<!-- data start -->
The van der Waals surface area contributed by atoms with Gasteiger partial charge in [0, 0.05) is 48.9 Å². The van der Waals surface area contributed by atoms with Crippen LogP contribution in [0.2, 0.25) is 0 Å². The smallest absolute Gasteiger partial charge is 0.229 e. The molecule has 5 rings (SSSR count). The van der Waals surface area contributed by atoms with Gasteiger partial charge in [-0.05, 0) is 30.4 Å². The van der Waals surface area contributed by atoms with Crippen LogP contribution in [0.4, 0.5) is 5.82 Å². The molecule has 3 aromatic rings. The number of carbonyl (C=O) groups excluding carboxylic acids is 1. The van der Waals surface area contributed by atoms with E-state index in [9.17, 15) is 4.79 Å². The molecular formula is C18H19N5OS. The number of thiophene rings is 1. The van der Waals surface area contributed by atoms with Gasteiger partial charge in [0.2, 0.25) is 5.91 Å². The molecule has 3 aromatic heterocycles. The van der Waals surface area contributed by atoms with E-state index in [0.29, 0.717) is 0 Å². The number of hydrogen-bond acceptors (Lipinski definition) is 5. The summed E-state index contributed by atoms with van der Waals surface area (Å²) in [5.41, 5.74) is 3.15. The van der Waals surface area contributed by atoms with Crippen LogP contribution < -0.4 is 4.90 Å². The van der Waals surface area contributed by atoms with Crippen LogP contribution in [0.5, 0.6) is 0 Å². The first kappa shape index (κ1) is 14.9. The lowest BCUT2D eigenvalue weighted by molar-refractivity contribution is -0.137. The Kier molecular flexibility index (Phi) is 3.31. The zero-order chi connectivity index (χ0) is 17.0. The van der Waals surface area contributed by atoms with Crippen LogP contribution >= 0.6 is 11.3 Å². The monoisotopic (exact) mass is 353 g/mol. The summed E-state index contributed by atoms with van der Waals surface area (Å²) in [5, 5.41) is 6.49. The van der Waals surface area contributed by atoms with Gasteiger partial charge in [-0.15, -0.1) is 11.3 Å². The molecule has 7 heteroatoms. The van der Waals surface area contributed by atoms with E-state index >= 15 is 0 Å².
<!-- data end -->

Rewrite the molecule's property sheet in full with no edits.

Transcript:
The van der Waals surface area contributed by atoms with Gasteiger partial charge in [0, 0.05) is 48.9 Å². The van der Waals surface area contributed by atoms with Crippen LogP contribution in [0.2, 0.25) is 0 Å². The smallest absolute Gasteiger partial charge is 0.229 e. The molecule has 5 rings (SSSR count). The van der Waals surface area contributed by atoms with Gasteiger partial charge in [-0.05, 0) is 30.4 Å². The van der Waals surface area contributed by atoms with Crippen LogP contribution in [0.4, 0.5) is 5.82 Å². The molecule has 3 aromatic rings. The number of carbonyl (C=O) groups excluding carboxylic acids is 1. The van der Waals surface area contributed by atoms with E-state index in [9.17, 15) is 4.79 Å². The molecular formula is C18H19N5OS. The number of thiophene rings is 1. The van der Waals surface area contributed by atoms with Gasteiger partial charge in [0.2, 0.25) is 5.91 Å². The molecule has 3 aromatic heterocycles. The van der Waals surface area contributed by atoms with E-state index in [0.29, 0.717) is 0 Å². The number of hydrogen-bond acceptors (Lipinski definition) is 5. The summed E-state index contributed by atoms with van der Waals surface area (Å²) in [5.41, 5.74) is 3.15. The van der Waals surface area contributed by atoms with Crippen LogP contribution < -0.4 is 4.90 Å². The van der Waals surface area contributed by atoms with Crippen LogP contribution in [0.5, 0.6) is 0 Å². The first kappa shape index (κ1) is 14.9. The lowest BCUT2D eigenvalue weighted by molar-refractivity contribution is -0.137. The Kier molecular flexibility index (Phi) is 3.31. The zero-order chi connectivity index (χ0) is 17.0. The van der Waals surface area contributed by atoms with Crippen LogP contribution >= 0.6 is 11.3 Å². The monoisotopic (exact) mass is 353 g/mol. The summed E-state index contributed by atoms with van der Waals surface area (Å²) in [5, 5.41) is 6.49. The van der Waals surface area contributed by atoms with Gasteiger partial charge in [-0.15, -0.1) is 11.3 Å². The molecule has 7 heteroatoms. The van der Waals surface area contributed by atoms with E-state index >= 15 is 0 Å².